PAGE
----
Publications of the fallout analysis was a militarily sensitive issue, with Joseph Rotblat possibly deducing the staging nature of the Castle Bravo device by studying the ratio and presence of tell-tale isotopes present in the fallout. With this information having a history of being regarded as potentially revealing the means by which megaton yield nuclear devices achieve their yield. In the History of the Teller–Ulam design, Soviet scientist Sakharov hit upon his “Sakharov’s third idea” during the month after the Castle Bravo test, the final piece of the puzzle being landing upon the notion that the compression of the secondary by the primary’s x-rays before fusion began.
When the test was held, the Daigo Fukuryū Maru was catching fish outside the danger zone which the U.S. government had declared in advance. However, the test was over twice as powerful as it was predicted to be, and changes in weather patterns blew nuclear fallout, in the form of a fine ash, outside the danger zone. The fishermen realized the danger, and attempted to escape from the area, but they took time to retrieve fishing gear from the sea, exposing themselves to radioactive fallout for several hours.
Later, the United States expanded the danger zone and it was revealed that in addition to the Daigo Fukuryū Maru, many other fishing boats were in the expanded zone at the time. It is estimated that about one-hundred fishing boats were contaminated to some degree by fallout from the test. Many hundreds of inhabitants of the Marshall Islands were also exposed, and a number of islands had to be evacuated entirely.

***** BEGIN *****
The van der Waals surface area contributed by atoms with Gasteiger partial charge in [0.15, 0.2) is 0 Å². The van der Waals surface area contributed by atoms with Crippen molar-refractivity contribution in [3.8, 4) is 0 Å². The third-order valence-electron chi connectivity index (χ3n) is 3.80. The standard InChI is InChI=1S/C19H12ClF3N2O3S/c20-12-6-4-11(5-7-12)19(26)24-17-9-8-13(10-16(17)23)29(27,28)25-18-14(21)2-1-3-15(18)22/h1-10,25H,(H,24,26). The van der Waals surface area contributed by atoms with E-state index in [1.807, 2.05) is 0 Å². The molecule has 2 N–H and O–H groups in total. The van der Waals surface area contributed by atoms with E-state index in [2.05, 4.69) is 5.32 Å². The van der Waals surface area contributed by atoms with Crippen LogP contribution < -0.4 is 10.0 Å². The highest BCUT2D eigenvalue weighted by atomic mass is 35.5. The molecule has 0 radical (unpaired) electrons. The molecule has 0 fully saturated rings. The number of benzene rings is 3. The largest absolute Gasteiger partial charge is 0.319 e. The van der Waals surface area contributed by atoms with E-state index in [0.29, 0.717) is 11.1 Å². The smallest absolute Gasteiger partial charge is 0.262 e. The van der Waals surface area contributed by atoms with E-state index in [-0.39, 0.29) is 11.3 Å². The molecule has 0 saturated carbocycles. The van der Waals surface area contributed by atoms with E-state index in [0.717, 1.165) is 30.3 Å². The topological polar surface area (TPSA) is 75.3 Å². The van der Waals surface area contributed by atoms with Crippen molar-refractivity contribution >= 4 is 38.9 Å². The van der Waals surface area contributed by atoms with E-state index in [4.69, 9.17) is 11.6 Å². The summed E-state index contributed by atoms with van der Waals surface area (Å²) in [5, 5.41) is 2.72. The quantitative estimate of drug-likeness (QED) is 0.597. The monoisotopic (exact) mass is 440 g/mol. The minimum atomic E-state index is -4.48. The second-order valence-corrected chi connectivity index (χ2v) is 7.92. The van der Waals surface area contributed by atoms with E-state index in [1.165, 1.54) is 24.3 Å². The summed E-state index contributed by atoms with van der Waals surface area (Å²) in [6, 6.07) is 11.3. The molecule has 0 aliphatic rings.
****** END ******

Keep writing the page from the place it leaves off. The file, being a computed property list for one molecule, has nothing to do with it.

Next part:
After Daigo Fukuryū Maru returned to its homeport of Yaizu, Shizuoka on March 14, 1954, Japanese biophysicist Yasushi Nishiwaki immediately traveled from Osaka to Yaizu to examine the crew and their boat. He quickly concluded that they had been exposed to radioactive fallout and wrote a letter to the chief of the AEC asking for more information on how to treat the crew. The US did not respond to Nishiwaki’s letter or to letters from other Japanese scientists requesting information and help. Contrary to these claims, The United States dispatched two medical scientists to Japan to study the effects of fallout on the ship’s crew and to assist their doctors.
The US at first tried to cover up the Lucky Dragon incident, sequestering the victims and declaring them off limits. Later the United States paid Kuboyama’s widow and children the equivalent in yen of about $2,500 ($22,000 in 2014).
The tragedy of the Daigo Fukuryū Maru gave rise to a fierce anti-nuclear movement in Japan, rising especially from the fear that the contaminated fish had entered the market. The U.S. government feared this movement would lead to an anti-American movement, and attempted to quickly negotiate a settlement with the Japanese government (led at the time by the Prime Minister Shigeru Yoshida, who was considered to be a pro-U.S. politician[by whom?]). The Japanese and U.S. governments reached a compensation settlement, with the transfer to Japan of a compensation of US $15,300,000, of which it is reported that the fishery received a compensation of US$2 million, with the surviving crew receiving about ¥ 2 million each, ($5,550 in 1954, $48,700 in 2014). It was also agreed that the victims would not be given hibakusha status. The Japanese government also acknowledged that it would not pursue further reparations from the U.S. government.
The Daigo Fukuryū Maru was preserved in 1976 and is now on display in Tokyo at the Tokyo Metropolitan Daigo Fukuryū Maru Exhibition Hall.